How to stay healthy amid RTO, back-to-school

In-person work and learning are in full effect as many Americans return to the office and head back into schools this month.

But for many folks, the spread of Covid, flu and other infectious diseases means personal health and safety remains a top priority.

The CDC reports the daily average of new Covid cases in the U.S. is over 65,000. And the total death toll from the virus reached 1 million back in May — and all while other diseases like monkeypox and polio re-emerge in different parts of the country.

Preventative measures on an individual level, like vaccination and masking, can be great protection for students and workers this fall, says Eddie Stenehjem, infectious disease expert at Intermountain Healthcare. 

How to stay healthy amid back-to-school, RTO

Get your Covid-19 vaccine boosters

Adults and children over the age of five who have already received the primary Covid vaccine series and the original booster shots are almost as protected as they can be.

The only additional precautions recommended for this group are:

“I anticipate that those [omicron-specific boosters and flu shots] can be co-administered,” Stenehjem says.

The CDC approved receiving a Covid-19 vaccine and flu shot at the same time.

“There is no recommended waiting period between getting a COVID-19 vaccine and other vaccines,” the agency wrote.

But it’s important to note that the CDC has yet to recommend getting a flu shot at the same time as a booster with an omicron component, though pharmacies like Walgreens have made it an option.

Stay up-to-date with other important vaccinations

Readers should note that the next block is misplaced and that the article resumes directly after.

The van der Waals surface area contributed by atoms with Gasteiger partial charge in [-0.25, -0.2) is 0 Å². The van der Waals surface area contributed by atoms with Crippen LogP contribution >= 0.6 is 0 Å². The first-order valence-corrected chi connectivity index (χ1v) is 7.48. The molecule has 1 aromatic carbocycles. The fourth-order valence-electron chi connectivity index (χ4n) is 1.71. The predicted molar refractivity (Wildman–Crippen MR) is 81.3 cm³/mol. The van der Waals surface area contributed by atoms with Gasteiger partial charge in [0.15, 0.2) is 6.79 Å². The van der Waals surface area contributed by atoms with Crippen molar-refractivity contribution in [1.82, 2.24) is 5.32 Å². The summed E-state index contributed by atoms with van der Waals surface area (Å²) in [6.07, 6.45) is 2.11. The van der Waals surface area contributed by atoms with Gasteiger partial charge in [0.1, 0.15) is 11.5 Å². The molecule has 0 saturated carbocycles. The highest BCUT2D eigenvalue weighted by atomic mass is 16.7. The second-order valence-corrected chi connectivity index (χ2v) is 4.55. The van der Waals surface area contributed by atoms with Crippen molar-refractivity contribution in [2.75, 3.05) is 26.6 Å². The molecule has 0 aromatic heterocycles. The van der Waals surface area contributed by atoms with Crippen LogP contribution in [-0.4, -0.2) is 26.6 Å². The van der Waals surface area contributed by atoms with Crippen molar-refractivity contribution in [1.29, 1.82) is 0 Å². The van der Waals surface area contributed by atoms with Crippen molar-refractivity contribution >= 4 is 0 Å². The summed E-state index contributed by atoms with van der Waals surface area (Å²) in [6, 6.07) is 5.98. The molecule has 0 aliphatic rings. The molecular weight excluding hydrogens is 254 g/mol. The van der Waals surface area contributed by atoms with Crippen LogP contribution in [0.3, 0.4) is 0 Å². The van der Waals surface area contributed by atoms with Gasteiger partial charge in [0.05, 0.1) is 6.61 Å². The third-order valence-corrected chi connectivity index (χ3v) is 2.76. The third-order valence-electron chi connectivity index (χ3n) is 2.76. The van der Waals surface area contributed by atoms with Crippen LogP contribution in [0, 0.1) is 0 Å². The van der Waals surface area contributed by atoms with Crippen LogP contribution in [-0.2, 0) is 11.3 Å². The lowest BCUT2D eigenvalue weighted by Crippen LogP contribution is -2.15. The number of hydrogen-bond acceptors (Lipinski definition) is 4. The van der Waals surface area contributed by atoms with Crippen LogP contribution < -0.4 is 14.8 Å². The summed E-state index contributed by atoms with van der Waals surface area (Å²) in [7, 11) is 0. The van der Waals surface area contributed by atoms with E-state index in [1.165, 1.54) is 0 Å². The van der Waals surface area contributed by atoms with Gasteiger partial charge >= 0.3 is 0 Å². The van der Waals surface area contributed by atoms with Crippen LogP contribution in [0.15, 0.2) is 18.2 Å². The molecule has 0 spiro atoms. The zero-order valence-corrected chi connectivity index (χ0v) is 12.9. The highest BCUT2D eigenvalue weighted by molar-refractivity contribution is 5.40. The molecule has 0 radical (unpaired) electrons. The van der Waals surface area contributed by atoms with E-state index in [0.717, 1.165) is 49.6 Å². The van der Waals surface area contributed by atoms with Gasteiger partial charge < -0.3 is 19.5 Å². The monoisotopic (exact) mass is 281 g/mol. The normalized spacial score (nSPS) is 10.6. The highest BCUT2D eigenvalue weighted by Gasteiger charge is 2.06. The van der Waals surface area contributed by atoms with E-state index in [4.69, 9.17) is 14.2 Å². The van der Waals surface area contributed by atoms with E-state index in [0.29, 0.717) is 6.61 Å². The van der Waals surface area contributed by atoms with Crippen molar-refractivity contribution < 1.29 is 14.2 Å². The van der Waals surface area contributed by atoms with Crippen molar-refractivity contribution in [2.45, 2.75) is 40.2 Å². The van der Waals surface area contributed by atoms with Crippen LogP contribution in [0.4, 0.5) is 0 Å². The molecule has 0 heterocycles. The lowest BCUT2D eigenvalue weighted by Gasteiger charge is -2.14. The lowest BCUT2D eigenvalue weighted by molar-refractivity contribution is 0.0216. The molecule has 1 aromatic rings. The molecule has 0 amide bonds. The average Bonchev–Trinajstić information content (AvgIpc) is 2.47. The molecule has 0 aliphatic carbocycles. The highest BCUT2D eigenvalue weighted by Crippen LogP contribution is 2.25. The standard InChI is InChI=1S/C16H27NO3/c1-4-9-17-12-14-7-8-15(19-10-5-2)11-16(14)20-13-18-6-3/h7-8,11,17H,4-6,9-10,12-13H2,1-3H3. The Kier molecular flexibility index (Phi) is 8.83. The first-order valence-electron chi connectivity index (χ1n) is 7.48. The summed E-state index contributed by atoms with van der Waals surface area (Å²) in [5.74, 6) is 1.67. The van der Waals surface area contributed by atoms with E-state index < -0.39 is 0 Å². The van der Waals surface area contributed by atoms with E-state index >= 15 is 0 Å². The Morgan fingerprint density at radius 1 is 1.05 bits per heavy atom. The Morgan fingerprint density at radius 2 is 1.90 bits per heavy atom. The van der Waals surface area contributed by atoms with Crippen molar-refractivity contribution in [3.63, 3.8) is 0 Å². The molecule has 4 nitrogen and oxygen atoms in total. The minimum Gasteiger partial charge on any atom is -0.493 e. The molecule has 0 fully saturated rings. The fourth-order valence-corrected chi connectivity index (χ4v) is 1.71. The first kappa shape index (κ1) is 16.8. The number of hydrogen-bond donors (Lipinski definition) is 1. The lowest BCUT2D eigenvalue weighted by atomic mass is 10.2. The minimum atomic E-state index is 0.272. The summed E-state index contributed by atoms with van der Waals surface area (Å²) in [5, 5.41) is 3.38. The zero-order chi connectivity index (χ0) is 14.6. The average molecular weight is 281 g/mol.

“Now’s the time to really assess if you’re up-to-date on all of your vaccines, regardless of your age,” Stenehjem says. “That obviously includes Covid-19 [and] influenza, but it also includes preventative health vaccines that you would normally get.”

Vaccinations the CDC recommends adults should be up-to-date on include: polio, measles, mumps and rubella (MMR), and tetanus, diphtheria, and pertussis (Tdap).

Check in with your doctor to confirm you’ve received your childhood inoculations and for guidance on next steps for any vaccinations you may be missing.

Per Stenehjem, parents should continue to have their children receive their polio vaccines, following the normal schedule, if their series has not yet been completed.

Assess risk

Although it’s an individual choice, Stenehjem recommends risk assessment — which asks people to consider personal risk, community risk and exposure risk, and the steps one can take to ease or prevent the spread of a communicable disease.

Start by checking in with your community’s case numbers for circulating diseases, Stenehjem adds.

Epidemiology is local, and knowing what’s happening around you can help you assess how susceptible you are to transmitting viruses like Covid, influenza, monkeypox and polio.

“It’s not just looking at the epidemiology in the United States, it’s looking at the epidemiology of where you live and then basing your interventions upon that,” Stenehjem says.

For example, when deciding whether or not to mask in the office you should consider factors like:

  • the amount of face-to-face interaction you’re expecting to have with your colleagues
  • the likelihood of contracting a virus like Covid or the flu
  • the likelihood of a severe outcome for yourself or family and friends should one of you become ill

Mitigating risks also means staying home if you’re sick, even if you haven’t tested positive for Covid-19 specifically. The goal is to reduce the transmission of all infectious diseases, Stenehjem says.

Though that can be difficult for those without childcare or available sick days, he notes.

Ideally, employers and school administrators should have work-from-home policies and remote learning options in place as a preventative measure, Stenehjem says.

He also adds that improved ventilation to filter the air of viral particles in shared spaces would also aid in protection against a virus like Covid-19.

“We should all have a stake in public health, and we should all be concerned about the wellbeing of others,” says Stenehjem.

“That’s not just in terms of transmitting Covid-19. That’s in terms of transmitting influenza, the common cold and the like.”

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